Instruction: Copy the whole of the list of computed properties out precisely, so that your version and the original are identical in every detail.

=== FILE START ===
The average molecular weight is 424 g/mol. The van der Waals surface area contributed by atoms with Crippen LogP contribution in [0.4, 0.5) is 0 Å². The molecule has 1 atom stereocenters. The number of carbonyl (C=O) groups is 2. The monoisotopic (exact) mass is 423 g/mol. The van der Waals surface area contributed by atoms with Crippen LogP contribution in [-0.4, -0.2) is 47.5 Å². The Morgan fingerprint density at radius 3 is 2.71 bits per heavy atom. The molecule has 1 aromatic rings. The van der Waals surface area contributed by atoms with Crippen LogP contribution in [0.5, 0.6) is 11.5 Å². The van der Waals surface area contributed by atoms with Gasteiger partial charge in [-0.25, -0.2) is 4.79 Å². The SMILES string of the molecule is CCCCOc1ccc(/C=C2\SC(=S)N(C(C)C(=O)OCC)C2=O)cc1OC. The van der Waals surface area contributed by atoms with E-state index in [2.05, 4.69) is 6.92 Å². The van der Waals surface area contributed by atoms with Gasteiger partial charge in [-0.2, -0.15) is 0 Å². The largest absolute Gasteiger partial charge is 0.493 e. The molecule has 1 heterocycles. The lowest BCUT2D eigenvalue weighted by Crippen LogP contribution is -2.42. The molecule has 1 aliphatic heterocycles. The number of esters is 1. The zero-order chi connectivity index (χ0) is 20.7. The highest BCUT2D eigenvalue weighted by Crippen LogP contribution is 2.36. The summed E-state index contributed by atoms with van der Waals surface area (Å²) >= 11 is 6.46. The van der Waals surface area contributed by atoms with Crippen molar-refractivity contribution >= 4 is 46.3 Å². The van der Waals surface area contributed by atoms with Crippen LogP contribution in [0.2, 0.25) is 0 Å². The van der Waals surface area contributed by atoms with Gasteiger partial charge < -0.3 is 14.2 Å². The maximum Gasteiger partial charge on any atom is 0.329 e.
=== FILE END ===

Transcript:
The average molecular weight is 424 g/mol. The van der Waals surface area contributed by atoms with Crippen LogP contribution in [0.4, 0.5) is 0 Å². The molecule has 1 atom stereocenters. The number of carbonyl (C=O) groups is 2. The monoisotopic (exact) mass is 423 g/mol. The van der Waals surface area contributed by atoms with Crippen LogP contribution in [-0.4, -0.2) is 47.5 Å². The Morgan fingerprint density at radius 3 is 2.71 bits per heavy atom. The molecule has 1 aromatic rings. The van der Waals surface area contributed by atoms with Crippen LogP contribution in [0.5, 0.6) is 11.5 Å². The van der Waals surface area contributed by atoms with Gasteiger partial charge in [-0.25, -0.2) is 4.79 Å². The SMILES string of the molecule is CCCCOc1ccc(/C=C2\SC(=S)N(C(C)C(=O)OCC)C2=O)cc1OC. The van der Waals surface area contributed by atoms with E-state index in [2.05, 4.69) is 6.92 Å². The van der Waals surface area contributed by atoms with Gasteiger partial charge in [-0.2, -0.15) is 0 Å². The largest absolute Gasteiger partial charge is 0.493 e. The molecule has 1 heterocycles. The lowest BCUT2D eigenvalue weighted by Crippen LogP contribution is -2.42. The molecule has 1 aliphatic heterocycles. The number of esters is 1. The zero-order chi connectivity index (χ0) is 20.7. The highest BCUT2D eigenvalue weighted by Crippen LogP contribution is 2.36. The summed E-state index contributed by atoms with van der Waals surface area (Å²) >= 11 is 6.46. The van der Waals surface area contributed by atoms with Crippen molar-refractivity contribution >= 4 is 46.3 Å². The van der Waals surface area contributed by atoms with Crippen LogP contribution in [0.2, 0.25) is 0 Å². The van der Waals surface area contributed by atoms with Gasteiger partial charge < -0.3 is 14.2 Å². The maximum Gasteiger partial charge on any atom is 0.329 e.